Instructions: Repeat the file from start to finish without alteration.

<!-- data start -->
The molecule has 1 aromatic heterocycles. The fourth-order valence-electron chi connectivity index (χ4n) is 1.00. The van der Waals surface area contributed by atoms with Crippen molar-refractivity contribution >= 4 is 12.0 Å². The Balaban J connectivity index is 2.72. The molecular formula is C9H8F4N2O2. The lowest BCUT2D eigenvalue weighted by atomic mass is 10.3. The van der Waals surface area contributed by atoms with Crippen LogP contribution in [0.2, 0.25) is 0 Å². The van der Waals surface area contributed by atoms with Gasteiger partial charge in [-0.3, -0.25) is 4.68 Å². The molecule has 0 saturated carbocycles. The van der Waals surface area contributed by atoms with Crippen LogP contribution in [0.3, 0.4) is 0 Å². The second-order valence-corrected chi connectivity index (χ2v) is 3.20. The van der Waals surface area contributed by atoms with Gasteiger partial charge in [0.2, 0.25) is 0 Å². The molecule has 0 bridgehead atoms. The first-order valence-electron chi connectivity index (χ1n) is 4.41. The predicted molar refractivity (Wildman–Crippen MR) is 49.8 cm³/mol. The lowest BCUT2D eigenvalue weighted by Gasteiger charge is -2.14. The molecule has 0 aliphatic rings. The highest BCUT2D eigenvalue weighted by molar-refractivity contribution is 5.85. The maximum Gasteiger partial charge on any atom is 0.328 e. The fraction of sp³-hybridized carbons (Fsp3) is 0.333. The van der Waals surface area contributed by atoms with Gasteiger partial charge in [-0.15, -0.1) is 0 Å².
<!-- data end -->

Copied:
The molecule has 1 aromatic heterocycles. The fourth-order valence-electron chi connectivity index (χ4n) is 1.00. The van der Waals surface area contributed by atoms with Crippen molar-refractivity contribution >= 4 is 12.0 Å². The Balaban J connectivity index is 2.72. The molecular formula is C9H8F4N2O2. The lowest BCUT2D eigenvalue weighted by atomic mass is 10.3. The van der Waals surface area contributed by atoms with Crippen LogP contribution in [0.2, 0.25) is 0 Å². The van der Waals surface area contributed by atoms with Gasteiger partial charge in [-0.3, -0.25) is 4.68 Å². The molecule has 0 saturated carbocycles. The van der Waals surface area contributed by atoms with Crippen LogP contribution in [0.3, 0.4) is 0 Å². The second-order valence-corrected chi connectivity index (χ2v) is 3.20. The van der Waals surface area contributed by atoms with Gasteiger partial charge in [0.2, 0.25) is 0 Å². The molecule has 0 bridgehead atoms. The first-order valence-electron chi connectivity index (χ1n) is 4.41. The predicted molar refractivity (Wildman–Crippen MR) is 49.8 cm³/mol. The lowest BCUT2D eigenvalue weighted by Gasteiger charge is -2.14. The molecule has 0 aliphatic rings. The highest BCUT2D eigenvalue weighted by molar-refractivity contribution is 5.85. The maximum Gasteiger partial charge on any atom is 0.328 e. The fraction of sp³-hybridized carbons (Fsp3) is 0.333. The van der Waals surface area contributed by atoms with Gasteiger partial charge in [-0.15, -0.1) is 0 Å².